How to Fix a Poorly Planned RAID

Friday, March 30th, 2012 | Backup and Restore Solutions, Technical | Grayson Ronk

 

Using Symantec System Restore (SSR) formerly Backup Exec System Restore (BESR) to fix a poorly configured raid setup

The Problem:

Original server configuration was with 5 (73GB) hard drives into 2 raids (hardware):

  1. 1st raid was a raid 1 = 2 drives mirrored (73GB)
  2. 2nd raid was a raid 5 = 3 drives stripped (145GB)
  3. Then a 6th drive was added to the server (146GB)

Setup in Widows Server 2003 (software):

Raid Bad Practice

This is what a poorly planned raid looks like.

About above image:

  1. “Disk 0” = 1st raid is a raid 1 = 2 drives mirrored (73GB)
  2. “Disk 1” = 2nd raid is a raid 5 = 3 drives stripped (145GB)
  3. “Disk 2” = the 6th drive that was added later (146GB)
  4. (C:) = Operating System – current drive space used 12GB.
  5. (D:) = SQL data – current drive space used 237GB spanned over all three Disks.

The main problem is that the 6th drive has no redundancy (single point of failure).  Another problem would be the performance hit from having a software raid spanning across two different types of hardware raid.

The Fix is to replace the 6 hard drives (4 x 73GB & 1 x 146GB) with 5 drives (5 x 146GB).  The new RAID will be done in hardware and the virtual disk will also be done in hardware.  There will be one partition for the C: drive of 20GB and the rest of the space will be the D: drive.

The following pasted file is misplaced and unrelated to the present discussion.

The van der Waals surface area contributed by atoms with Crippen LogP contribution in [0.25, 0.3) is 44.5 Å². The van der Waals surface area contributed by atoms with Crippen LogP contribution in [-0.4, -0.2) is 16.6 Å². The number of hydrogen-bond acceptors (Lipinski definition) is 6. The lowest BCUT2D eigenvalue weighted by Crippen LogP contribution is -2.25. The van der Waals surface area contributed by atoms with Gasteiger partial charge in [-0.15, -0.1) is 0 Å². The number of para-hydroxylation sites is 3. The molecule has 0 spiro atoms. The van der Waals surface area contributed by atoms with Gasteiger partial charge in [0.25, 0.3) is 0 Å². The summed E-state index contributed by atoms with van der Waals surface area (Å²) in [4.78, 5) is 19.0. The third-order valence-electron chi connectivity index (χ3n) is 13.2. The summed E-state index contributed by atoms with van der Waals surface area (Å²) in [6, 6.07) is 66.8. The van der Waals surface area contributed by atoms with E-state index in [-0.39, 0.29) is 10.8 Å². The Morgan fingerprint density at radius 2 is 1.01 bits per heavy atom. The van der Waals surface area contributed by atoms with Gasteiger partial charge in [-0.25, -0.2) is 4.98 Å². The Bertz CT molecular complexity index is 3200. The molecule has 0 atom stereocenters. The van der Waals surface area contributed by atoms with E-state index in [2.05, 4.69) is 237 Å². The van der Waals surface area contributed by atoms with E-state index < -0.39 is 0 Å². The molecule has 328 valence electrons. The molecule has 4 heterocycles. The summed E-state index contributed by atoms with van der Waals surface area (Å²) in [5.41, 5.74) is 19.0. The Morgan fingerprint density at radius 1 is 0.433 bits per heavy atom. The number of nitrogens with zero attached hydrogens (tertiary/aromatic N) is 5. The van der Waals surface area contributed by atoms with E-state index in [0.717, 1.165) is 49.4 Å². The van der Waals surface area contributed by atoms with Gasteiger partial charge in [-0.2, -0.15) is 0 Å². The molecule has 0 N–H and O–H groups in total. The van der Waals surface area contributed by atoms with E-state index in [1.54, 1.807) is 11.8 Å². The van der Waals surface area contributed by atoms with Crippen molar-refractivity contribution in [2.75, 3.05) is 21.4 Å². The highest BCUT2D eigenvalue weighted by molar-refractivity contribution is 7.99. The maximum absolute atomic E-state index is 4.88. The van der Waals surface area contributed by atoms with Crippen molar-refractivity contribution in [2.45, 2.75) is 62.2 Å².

To accomplish this:

  1. We need to make a full system backup using Symantec System Restore (SSR).  (Time = about 3hrs) NO downtime to the production SQL server.
  2. Test the backup by restoring it to one of the spare servers.  (Time = 5hr) NO downtime to the production SQL server.
  3. After successful test; reconfigure the production SQL server drive setup.  (Time = 10hrs) The production SQL server WILL be down.
    1. Add a differential backup of the system to the full backup made in step 1. using SSR.
    2. Take the production SQL server offline.
    3. Remove old drives and install new drives.
    4. Restore the SSR backup to the production SQL server.
    5. Test and put the server back in production.

Setup in Widows Server 2003 (software) AFTER FIX:

 

Normal Raid

This is what it should look like.

About above image:

  1. “Disk 0” = is now a raid 5 = 4 drives stripped (408GB) Plus 1 global hot spare.
  2. (C:) = Operating System – current drive space used 24GB.
  3. (D:) = SQL data – current drive space used 384GB. (No spanning)

Now we can lose one of any drive without data loss.

 

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